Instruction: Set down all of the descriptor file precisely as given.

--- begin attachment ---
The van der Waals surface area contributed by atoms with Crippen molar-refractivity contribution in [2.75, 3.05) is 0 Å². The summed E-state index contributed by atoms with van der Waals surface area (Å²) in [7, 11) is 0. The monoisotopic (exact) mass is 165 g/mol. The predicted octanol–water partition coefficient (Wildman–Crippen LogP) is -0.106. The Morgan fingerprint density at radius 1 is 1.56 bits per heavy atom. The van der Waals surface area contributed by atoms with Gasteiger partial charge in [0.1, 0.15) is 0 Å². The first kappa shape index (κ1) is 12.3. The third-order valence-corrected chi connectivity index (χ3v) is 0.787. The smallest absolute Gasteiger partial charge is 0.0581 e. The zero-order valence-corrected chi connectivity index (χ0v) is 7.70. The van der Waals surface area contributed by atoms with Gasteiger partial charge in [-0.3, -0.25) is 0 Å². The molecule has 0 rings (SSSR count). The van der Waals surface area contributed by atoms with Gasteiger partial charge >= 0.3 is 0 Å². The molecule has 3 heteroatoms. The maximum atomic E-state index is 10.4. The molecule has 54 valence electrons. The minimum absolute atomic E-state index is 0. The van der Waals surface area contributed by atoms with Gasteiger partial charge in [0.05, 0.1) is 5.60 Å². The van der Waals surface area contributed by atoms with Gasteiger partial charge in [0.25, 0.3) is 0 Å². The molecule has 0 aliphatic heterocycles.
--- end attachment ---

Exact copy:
The van der Waals surface area contributed by atoms with Crippen molar-refractivity contribution in [2.75, 3.05) is 0 Å². The summed E-state index contributed by atoms with van der Waals surface area (Å²) in [7, 11) is 0. The monoisotopic (exact) mass is 165 g/mol. The predicted octanol–water partition coefficient (Wildman–Crippen LogP) is -0.106. The Morgan fingerprint density at radius 1 is 1.56 bits per heavy atom. The van der Waals surface area contributed by atoms with Gasteiger partial charge in [0.1, 0.15) is 0 Å². The first kappa shape index (κ1) is 12.3. The third-order valence-corrected chi connectivity index (χ3v) is 0.787. The smallest absolute Gasteiger partial charge is 0.0581 e. The zero-order valence-corrected chi connectivity index (χ0v) is 7.70. The van der Waals surface area contributed by atoms with Gasteiger partial charge in [-0.3, -0.25) is 0 Å². The molecule has 0 rings (SSSR count). The van der Waals surface area contributed by atoms with Gasteiger partial charge >= 0.3 is 0 Å². The molecule has 3 heteroatoms. The maximum atomic E-state index is 10.4. The molecule has 54 valence electrons. The minimum absolute atomic E-state index is 0. The van der Waals surface area contributed by atoms with Gasteiger partial charge in [0.05, 0.1) is 5.60 Å². The van der Waals surface area contributed by atoms with Gasteiger partial charge in [0.25, 0.3) is 0 Å². The molecule has 0 aliphatic heterocycles.